Saddam the martyr

saddam husseinJohn F. Burns of The New York Times has a compelling story to tell about Saddam Hussein's burial place. The article includes religious elements that one would expect in a story dealing with life and death -- the fact that Saddam's buried head faces Mecca, personal prayer beads, the words "God is Great" in his handwriting -- but little is said of Saddam's religious faith or lack thereof, which is a significant hole in the story. There is a good amount of discussion that Saddam was a thug who abused his country, but what about his ruling over one of the most religiously significant countries in the world?

Saddam Hussein's burial place, in his native village on the banks of the Tigris, may be the only public space in Iraq where the former ruler, hanged in December at the age of 69, is openly extolled. Under a decree dating from the American occupation in 2003, still in force under the new Iraqi government, all paintings, photographs and statues of Mr. Hussein are forbidden, as are public protests in his support. At least in terms of public hagiography, he remains, everywhere else in Iraq, a nonperson.

But in Awja, Mr. Hussein's legend lives on, though only as a pale shadow of what it was. The old reception center where he lies -- renamed "Martyrs' Hall" by the family members who manage it -- has none of the grandeur of the palaces he built during his 24-year rule. The trickle of visitors drops on some days to twos and threes, and only rarely reaches double figures, far short of making Awja a pilgrimage site on the scale of Iraq's religious shrines.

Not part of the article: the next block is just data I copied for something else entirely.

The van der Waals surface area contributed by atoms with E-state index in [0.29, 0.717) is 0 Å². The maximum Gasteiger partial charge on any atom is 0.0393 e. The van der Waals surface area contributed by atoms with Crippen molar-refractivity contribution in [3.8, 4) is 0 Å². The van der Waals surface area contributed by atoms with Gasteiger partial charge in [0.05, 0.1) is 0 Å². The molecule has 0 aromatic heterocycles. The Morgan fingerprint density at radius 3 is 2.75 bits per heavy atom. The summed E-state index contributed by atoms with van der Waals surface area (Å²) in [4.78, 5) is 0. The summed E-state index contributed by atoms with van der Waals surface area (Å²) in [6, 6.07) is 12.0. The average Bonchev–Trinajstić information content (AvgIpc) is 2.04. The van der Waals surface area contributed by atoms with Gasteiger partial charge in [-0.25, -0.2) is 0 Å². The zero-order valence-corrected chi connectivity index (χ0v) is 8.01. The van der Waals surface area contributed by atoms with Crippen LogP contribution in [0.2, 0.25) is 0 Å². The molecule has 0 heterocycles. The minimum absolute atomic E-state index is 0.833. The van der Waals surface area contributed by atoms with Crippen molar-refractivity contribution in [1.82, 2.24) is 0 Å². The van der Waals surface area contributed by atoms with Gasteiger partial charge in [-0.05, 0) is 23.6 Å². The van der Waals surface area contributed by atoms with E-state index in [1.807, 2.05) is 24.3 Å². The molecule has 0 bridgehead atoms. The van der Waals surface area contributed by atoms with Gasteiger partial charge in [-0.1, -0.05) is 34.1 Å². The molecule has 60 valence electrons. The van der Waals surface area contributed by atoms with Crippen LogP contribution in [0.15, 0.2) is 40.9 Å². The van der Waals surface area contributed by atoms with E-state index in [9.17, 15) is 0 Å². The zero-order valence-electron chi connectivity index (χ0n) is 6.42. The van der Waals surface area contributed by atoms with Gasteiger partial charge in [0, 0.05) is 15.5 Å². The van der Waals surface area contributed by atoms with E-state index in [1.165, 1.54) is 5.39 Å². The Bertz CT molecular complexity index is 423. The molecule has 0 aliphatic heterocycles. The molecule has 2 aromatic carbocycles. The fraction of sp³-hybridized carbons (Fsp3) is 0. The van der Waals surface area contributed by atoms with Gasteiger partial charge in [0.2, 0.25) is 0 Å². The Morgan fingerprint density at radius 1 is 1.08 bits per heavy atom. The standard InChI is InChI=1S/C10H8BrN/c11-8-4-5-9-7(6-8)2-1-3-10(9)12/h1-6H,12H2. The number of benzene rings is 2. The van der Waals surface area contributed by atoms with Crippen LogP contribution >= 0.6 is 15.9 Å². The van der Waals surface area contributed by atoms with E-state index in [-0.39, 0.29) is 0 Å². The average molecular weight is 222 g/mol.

That last sentence is effective in telling the reader that Saddam isn't exactly a beloved Iraqi, but it does little to inform about his lack of religious conviction. Saddam was one of the leaders of the secular pan-Arab movement and drew the ire of many when he modernized the country along the lines of Egypt's Gamal Abdel Nasser, which included abolishing most of the country's Sharia law.

But the NYT doesn't let us forget that Saddam was a very bad man who was not liked by his people:

Mr. Hussein was far from the beloved figure his propagandists depicted, even among the people of his home region. Not far into many conversations, people here speak of the ruthless killing that characterized his rule, of Sunnis as well as of his principal victims, Shiites and Kurds.

And they point to the 128-building palace complex Mr. Hussein built on a rise above the Tigris in Tikrit. For three years an American military command complex but largely abandoned now, the complex is cited by locals as proof of how Mr. Hussein used Iraq's oil wealth to benefit himself, his family and a coterie of loyalists, not the ordinary people of Awja or Tikrit.

"Saddam Hussein led the country into destruction, and in doing so destroyed himself and his family, and led us into the present chaos," said Abdullah Hussein Ejbarah, the 50-year-old deputy governor of Salahuddin Province. Like many senior officials here, Mr. Ejbarah is a former high-ranking member of Mr. Hussein's Baath Party, and was a fast-rising officer in the Special Republican Guard, an elite military unit, until members of Mr. Ejbarah's Jabouri tribe tried to assassinate Mr. Hussein in 1993. Mr. Ejbarah was lucky to escape the purge that followed.

Perhaps it's appropriate that a story about Saddam's tomb included little about religion, since it had little to do with his rule. But it would have been helpful to at least mention that he ruled as a secularist.

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